Stormont facing £2bn deficit as it pays off 20,000 civil servants
Stormont will be in debt to the tune of more than £2bn by next year as it pays the price of laying off 20,000 public sector workers.
Budget papers reveal the amount outstanding under the Reform and Reinvestment Initiative will be an estimated £2.1bn at the end of 2016/17 - the equivalent of more than £1,130 for every person in Northern Ireland.
SDLP MLA Claire Hanna said while borrowing to "kill" Civil Service jobs, the DUP and Sinn Fein had also cut funding for tourism, employment and skills and student support by £24m.
"So, we are borrowing to kill off jobs and taking away millions from exactly the sort of fund that is designed to create the skills and improve the infrastructure to increase those jobs," she told the Assembly.
New Finance Minister Mervyn Storey argued real-term reductions in funding meant confronting difficult decisions on the public sector, but it was "imperative" the reforms already under way were allowed to progress.
Mrs Hanna also accused the main two parties of "giving up" on the fight against criminals, as well as giving up on children and young people.
The attack from the SDLP came as the Assembly debated budgets for the next year, as agreed in the Fresh Start deal.
Its provisions were fast-tracked through the Assembly yesterday without the usual period of public consultation and detailed scrutiny by departmental committees.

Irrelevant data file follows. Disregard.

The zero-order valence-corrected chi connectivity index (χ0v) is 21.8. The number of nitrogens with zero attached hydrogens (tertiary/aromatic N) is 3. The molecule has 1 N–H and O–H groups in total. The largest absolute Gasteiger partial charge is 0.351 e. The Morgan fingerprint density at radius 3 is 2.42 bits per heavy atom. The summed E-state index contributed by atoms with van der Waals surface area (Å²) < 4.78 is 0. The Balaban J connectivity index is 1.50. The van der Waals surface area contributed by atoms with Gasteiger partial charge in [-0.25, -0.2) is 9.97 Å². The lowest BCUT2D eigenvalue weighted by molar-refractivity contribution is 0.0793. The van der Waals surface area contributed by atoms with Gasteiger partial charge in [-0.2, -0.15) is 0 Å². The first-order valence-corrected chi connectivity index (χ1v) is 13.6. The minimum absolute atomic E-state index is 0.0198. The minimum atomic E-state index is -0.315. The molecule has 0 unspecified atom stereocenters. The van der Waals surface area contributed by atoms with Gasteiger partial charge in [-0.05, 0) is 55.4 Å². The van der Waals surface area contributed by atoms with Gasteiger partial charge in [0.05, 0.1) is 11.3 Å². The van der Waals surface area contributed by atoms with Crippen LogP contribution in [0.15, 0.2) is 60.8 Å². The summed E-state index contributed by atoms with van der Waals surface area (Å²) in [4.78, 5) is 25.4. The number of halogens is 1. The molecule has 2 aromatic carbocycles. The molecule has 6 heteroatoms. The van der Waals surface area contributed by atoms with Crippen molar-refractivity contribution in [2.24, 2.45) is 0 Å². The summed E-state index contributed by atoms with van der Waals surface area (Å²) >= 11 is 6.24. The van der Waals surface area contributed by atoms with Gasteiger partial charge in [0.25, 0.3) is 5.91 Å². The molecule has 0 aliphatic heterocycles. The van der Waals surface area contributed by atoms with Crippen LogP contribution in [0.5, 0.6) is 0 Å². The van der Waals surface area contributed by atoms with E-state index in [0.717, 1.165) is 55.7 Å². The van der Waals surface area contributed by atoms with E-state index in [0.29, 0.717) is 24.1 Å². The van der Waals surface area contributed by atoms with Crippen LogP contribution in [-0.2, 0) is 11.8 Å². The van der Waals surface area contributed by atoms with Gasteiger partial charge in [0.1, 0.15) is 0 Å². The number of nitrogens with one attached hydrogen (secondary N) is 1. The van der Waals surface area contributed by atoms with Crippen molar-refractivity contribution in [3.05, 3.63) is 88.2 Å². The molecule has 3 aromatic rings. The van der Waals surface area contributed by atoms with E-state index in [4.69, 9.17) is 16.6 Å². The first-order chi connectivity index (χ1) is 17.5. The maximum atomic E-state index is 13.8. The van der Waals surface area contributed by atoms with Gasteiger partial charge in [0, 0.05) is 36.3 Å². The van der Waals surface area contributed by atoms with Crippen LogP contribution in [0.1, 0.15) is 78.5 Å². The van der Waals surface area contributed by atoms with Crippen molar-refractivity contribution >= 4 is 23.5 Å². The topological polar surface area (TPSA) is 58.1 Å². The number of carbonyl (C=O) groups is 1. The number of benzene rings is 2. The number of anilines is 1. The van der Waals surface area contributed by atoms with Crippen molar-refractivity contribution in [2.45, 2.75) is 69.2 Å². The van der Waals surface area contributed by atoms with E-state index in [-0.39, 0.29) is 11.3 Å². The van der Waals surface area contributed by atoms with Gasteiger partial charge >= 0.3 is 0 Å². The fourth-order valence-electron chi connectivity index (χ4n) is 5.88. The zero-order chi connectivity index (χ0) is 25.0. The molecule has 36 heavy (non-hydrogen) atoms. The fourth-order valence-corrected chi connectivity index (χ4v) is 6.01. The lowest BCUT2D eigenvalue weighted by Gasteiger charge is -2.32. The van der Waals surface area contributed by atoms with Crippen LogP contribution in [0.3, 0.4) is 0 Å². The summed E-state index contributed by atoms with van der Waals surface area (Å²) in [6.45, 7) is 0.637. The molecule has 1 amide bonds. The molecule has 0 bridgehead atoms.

South Belfast MLA Mrs Hanna said the situation facing prison officers and courts showed the budget had "given up" on the fight against criminality.
"Before, prison officers in Northern Ireland lived in fear of being attacked in their homes; now they live in fear of being attacked in the very prisons where they work," she said. "We rely on an effective policing service, but ours is taking a 2% cut while still addressing a lot of the manifestations of the past which the Executive have failed to deal with."
Ms Hanna told MLAs that while Northern Ireland relied on an efficient court system, this week there were 871 cases awaiting trial, representing "871 victims who have not had the opportunity to access justice".
She said the most disappointing aspect of the budget was in relation to children and young people, with youth services being slashed by 5.4% and childcare provision of 12.5 hours per week, falling well under the Government's commitment of 30 hours.
"It is a bad state of affairs when David Cameron is looking after working families better than this budget," Mrs Hanna claimed.
"We are asked to support a budget that appears to have given up, designed by First Ministers who have given in. They have basically taken by rote what has come across from the Treasury."
In his first major task as Finance Minister, Mr Storey defended the budget and said individual ministers might be able to adjust to new priorities after the next Assembly election, when the committees might also be able to influence their decisions.
"There will always be those who are prepared to stand up and say what services should be funded," he said.
"There are not so many who are prepared to listen to the reality that we have finite resources and that extra funding for one thing means less funding for another, or more taxes for everyone."